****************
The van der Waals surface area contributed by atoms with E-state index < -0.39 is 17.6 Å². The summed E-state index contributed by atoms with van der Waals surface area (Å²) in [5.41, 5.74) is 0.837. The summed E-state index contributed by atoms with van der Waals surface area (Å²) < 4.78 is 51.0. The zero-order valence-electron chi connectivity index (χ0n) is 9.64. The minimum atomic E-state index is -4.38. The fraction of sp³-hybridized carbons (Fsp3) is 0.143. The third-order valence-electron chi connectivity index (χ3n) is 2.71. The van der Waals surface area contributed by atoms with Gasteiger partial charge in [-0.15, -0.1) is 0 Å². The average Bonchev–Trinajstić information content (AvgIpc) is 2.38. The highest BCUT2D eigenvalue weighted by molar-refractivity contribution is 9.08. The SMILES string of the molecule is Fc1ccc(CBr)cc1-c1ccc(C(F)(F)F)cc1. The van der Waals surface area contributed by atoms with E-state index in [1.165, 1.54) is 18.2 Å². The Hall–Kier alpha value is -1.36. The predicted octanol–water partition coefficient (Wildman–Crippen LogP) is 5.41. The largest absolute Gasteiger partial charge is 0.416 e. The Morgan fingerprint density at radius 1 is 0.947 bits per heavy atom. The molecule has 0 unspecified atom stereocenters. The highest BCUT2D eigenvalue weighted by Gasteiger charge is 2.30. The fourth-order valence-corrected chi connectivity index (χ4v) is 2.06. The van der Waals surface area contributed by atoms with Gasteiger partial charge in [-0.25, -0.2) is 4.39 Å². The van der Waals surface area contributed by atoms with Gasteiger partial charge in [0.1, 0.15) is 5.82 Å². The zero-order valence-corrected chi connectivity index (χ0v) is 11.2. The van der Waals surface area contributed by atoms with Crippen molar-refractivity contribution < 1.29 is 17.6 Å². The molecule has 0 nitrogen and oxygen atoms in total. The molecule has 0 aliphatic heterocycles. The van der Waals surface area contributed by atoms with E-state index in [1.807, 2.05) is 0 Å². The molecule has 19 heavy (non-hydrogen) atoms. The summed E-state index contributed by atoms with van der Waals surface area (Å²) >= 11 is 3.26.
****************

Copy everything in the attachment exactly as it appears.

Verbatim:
The van der Waals surface area contributed by atoms with E-state index < -0.39 is 17.6 Å². The summed E-state index contributed by atoms with van der Waals surface area (Å²) in [5.41, 5.74) is 0.837. The summed E-state index contributed by atoms with van der Waals surface area (Å²) < 4.78 is 51.0. The zero-order valence-electron chi connectivity index (χ0n) is 9.64. The minimum atomic E-state index is -4.38. The fraction of sp³-hybridized carbons (Fsp3) is 0.143. The third-order valence-electron chi connectivity index (χ3n) is 2.71. The van der Waals surface area contributed by atoms with Gasteiger partial charge in [-0.15, -0.1) is 0 Å². The average Bonchev–Trinajstić information content (AvgIpc) is 2.38. The highest BCUT2D eigenvalue weighted by molar-refractivity contribution is 9.08. The SMILES string of the molecule is Fc1ccc(CBr)cc1-c1ccc(C(F)(F)F)cc1. The van der Waals surface area contributed by atoms with E-state index in [1.165, 1.54) is 18.2 Å². The Hall–Kier alpha value is -1.36. The predicted octanol–water partition coefficient (Wildman–Crippen LogP) is 5.41. The largest absolute Gasteiger partial charge is 0.416 e. The Morgan fingerprint density at radius 1 is 0.947 bits per heavy atom. The molecule has 0 unspecified atom stereocenters. The highest BCUT2D eigenvalue weighted by Gasteiger charge is 2.30. The fourth-order valence-corrected chi connectivity index (χ4v) is 2.06. The van der Waals surface area contributed by atoms with Gasteiger partial charge in [-0.25, -0.2) is 4.39 Å². The van der Waals surface area contributed by atoms with Gasteiger partial charge in [0.1, 0.15) is 5.82 Å². The zero-order valence-corrected chi connectivity index (χ0v) is 11.2. The van der Waals surface area contributed by atoms with Crippen molar-refractivity contribution < 1.29 is 17.6 Å². The molecule has 0 nitrogen and oxygen atoms in total. The molecule has 0 aliphatic heterocycles. The van der Waals surface area contributed by atoms with E-state index in [1.807, 2.05) is 0 Å². The molecule has 19 heavy (non-hydrogen) atoms. The summed E-state index contributed by atoms with van der Waals surface area (Å²) >= 11 is 3.26.